No results on the WCA Knights boys golf team were available. The Ortonville Trojans won the boys tournament in Sub-Section 5A-North, followed by Chokio-Alberta/Clinton-Graceville-Beardsley.

Thursday, May 14, 2009

Tuesday, May 12, 2009

This was interesting...

What do you do when you want to hammer only the working people of your nation with the largest tax increase in history and hand those trillions of dollars to your wealthy campaign contributors, yet not have anybody realize you've done it?


If you're Ronald Reagan, you call in Alan Greenspan. Through the "golden years of the American middle class" - the 1940s through 1982 - the top income tax rate for the hyper-rich had been between 90 and 70 percent. Ronald Reagan wanted to cut that rate dramatically, to help out his political patrons. He did this with a massive tax cut in the summer of 1981. The only problem was that when Reagan took his meat axe to our tax code, he produced mind-boggling budget deficits. Voodoo economics didn't work out as planned, and even after borrowing so much money that this year we'll pay over $100 billion just in interest on the money Reagan borrowed to make the economy look good in the 1980s, Reagan couldn't come up with the revenues he needed to run the government. Coincidentally, the actuaries at the Social Security Administration were beginning to get worried about the Baby Boomer generation, who would begin retiring in big numbers in fifty years or so. They were a "rabbit going through the python" bulge that would require a few trillion more dollars than Social Security could easily collect during the same 20 year or so period of their retirement. We needed, the actuaries said, to tax more heavily those very persons who would eventually retire, so instead of using current workers' money to pay for the Boomer's Social Security payments in 2020, the Boomers themselves would have pre-paid for their own retirement. Reagan got Daniel Patrick Moynihan and Alan Greenspan together to form a commission on Social Security reform, along with a few other politicians and economists, and they recommend a near-doubling of the Social Security tax on the then-working Boomers. That tax created - for the first time in history - a giant savings account that Social Security could use to pay for the Boomers' retirement. This was a huge change. Prior to this, Social Security had always paid for today's retirees with income from today's workers (it still is today). The Boomers were the first generation that would pay Social Security taxes both to fund current retirees and save up enough money to pay for their own retirement. And, after the Boomers were all retired and the savings account - called the "Social Security Trust Fund" - was all spent, the rabbit would have finished its journey through the python and Social Security could go back to a "pay as you go" taxing system. Thus, within the period of a few short years, Reagan dramatically dropped the income tax on America's most wealthy by more than half, and roughly doubled the Social Security tax on people earning $30,000 or less. It was, simultaneously, the largest income tax cut in America's history (almost entirely for the very wealthy), and the most massive tax increase in the history of the nation (which entirely hit working-class people).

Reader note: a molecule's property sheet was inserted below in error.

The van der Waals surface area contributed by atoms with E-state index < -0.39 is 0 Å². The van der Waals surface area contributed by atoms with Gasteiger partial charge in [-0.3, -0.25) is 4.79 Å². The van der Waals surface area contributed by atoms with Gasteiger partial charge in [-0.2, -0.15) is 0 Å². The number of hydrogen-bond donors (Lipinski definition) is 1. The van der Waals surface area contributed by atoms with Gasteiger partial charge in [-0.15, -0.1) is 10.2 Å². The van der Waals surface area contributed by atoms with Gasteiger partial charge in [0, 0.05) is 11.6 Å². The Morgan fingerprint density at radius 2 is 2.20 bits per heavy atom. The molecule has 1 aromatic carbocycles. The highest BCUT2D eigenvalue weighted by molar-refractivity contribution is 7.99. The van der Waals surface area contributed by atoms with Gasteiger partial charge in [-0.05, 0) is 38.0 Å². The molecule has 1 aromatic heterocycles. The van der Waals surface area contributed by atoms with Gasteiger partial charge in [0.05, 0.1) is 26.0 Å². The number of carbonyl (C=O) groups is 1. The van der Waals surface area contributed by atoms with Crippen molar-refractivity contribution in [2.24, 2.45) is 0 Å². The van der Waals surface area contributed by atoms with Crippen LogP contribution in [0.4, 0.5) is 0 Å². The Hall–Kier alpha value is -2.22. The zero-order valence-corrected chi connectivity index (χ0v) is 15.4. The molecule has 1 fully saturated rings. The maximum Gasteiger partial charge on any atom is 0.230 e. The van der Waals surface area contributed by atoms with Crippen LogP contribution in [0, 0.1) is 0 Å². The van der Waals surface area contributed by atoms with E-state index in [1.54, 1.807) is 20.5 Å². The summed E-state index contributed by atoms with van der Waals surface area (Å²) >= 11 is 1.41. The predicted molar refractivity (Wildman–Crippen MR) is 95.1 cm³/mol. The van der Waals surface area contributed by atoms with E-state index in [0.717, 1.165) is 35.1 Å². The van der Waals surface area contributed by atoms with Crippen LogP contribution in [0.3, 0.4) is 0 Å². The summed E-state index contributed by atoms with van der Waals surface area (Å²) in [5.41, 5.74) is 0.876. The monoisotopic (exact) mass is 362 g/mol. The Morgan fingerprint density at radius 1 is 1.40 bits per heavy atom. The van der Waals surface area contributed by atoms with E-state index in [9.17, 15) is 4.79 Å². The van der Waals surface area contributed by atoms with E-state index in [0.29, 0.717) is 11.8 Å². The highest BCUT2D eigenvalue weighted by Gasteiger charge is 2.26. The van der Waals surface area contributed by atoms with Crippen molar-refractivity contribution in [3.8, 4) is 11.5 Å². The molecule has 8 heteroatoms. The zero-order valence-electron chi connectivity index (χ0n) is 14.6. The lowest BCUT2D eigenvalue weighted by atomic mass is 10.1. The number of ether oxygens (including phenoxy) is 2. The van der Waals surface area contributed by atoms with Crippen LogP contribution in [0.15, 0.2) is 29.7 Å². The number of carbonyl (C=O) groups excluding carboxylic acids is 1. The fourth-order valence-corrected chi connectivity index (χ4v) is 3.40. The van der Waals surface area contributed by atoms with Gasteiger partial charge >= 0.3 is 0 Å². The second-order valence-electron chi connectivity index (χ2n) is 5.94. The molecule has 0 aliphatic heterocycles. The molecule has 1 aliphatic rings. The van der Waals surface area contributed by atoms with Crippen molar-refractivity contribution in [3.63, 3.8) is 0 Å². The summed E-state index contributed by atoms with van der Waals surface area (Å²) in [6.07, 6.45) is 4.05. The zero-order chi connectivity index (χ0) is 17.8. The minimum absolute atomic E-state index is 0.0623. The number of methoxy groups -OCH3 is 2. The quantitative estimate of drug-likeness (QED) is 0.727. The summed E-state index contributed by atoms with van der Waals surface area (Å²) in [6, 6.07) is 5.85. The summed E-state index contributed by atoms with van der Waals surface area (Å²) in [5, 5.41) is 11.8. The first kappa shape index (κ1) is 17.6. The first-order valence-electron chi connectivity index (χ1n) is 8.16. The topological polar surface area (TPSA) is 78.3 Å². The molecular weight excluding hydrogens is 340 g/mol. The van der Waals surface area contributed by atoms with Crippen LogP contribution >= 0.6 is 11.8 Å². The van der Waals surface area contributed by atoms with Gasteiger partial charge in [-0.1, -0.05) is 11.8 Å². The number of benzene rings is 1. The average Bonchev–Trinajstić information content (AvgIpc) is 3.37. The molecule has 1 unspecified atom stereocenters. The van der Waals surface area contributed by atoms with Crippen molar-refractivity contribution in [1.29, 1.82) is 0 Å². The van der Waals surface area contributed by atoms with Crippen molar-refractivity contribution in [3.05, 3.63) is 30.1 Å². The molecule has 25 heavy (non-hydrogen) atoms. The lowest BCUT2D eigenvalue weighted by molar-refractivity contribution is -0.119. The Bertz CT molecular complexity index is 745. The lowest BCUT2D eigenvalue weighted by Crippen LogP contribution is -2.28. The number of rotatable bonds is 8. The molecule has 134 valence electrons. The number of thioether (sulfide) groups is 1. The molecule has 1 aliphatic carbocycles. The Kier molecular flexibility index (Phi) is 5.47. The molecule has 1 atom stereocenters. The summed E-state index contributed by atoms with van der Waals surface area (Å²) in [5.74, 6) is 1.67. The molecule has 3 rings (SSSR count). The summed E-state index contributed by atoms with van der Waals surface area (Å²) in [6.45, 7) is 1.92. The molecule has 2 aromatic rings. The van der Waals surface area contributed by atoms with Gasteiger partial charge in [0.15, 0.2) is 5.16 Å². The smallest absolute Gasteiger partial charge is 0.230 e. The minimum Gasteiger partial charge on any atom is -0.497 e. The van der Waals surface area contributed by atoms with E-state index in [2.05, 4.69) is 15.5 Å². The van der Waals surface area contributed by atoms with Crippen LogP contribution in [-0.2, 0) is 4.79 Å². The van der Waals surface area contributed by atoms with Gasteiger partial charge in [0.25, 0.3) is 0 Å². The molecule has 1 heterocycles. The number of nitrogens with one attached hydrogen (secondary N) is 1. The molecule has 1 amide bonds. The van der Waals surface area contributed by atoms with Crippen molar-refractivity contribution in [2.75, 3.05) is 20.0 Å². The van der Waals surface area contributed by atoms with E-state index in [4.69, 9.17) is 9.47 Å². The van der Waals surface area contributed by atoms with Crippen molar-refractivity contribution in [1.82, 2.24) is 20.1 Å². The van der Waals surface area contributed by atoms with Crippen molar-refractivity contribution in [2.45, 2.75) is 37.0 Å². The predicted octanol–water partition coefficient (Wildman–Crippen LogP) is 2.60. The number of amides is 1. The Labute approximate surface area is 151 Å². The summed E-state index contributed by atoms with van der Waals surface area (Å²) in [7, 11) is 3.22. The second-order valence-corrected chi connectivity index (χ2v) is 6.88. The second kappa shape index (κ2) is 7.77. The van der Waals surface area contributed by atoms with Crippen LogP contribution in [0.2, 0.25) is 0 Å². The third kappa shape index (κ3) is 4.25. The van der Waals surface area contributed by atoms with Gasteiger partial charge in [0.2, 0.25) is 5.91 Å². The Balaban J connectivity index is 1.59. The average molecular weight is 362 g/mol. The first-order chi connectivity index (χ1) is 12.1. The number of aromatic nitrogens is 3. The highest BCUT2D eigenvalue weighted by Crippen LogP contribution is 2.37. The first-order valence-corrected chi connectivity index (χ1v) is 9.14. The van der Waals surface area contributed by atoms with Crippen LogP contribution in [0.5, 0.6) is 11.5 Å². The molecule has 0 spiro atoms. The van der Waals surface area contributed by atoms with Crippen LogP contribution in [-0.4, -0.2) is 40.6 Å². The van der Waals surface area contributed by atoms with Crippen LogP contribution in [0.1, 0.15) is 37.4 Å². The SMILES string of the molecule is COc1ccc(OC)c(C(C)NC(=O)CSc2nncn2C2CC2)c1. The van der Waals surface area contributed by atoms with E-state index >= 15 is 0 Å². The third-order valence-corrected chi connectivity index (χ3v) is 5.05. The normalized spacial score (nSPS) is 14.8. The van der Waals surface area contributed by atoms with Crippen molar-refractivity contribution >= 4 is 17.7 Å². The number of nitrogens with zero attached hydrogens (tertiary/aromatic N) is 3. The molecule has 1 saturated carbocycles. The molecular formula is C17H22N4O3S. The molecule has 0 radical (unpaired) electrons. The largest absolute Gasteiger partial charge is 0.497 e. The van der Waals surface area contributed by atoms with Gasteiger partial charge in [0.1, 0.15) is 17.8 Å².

But Reagan still had a problem. His tax cuts for the wealthy - even when moderated by subsequent tax increases - weren't generating enough money to invest properly in America's infrastructure, schools, police and fire departments, and military.


The country was facing bankruptcy. No problem, suggested Greenspan. Just borrow the Boomer's savings account - the money in the Social Security Trust Fund - and, because you're borrowing "government money" to fund "government expenditures," you don't have to list it as part of the deficit. Much of the deficit will magically seem to disappear, and nobody will know what you did for another 50 years when the Boomers begin to retire 2015. Reagan jumped at the opportunity. As did George H. W. Bush. As did Bill Clinton (although Al Gore argued strongly that Social Security funds should not be raided, but, instead, put in a "lock box"). And so did George W. Bush. The result is that all that money - trillions of dollars - that has been taxed out of working Boomers (the ceiling has risen from the tax being on your first $30,000 of income to the first $90,000 today) has been borrowed and spent. What are left behind are a special form of IOUs - an unique form of Treasury debt instruments similar (but not identical) to those the government issues to borrow money from China today to fund George W. Bush's most recent tax cuts for billionaires (George Junior is still also "borrowing" from the Social Security Trust Fund). Former Bush Junior Treasury Secretary Paul O'Neill recounts how Dick Cheney famously said, "Reagan proved deficits don't matter." Cheney was either ignorant or being disingenuous - it would be more accurate to say, "Reagan proved that deficits don't matter if you rip off the Social Security Trust Fund to pay for them, and don't report that borrowing in the first place."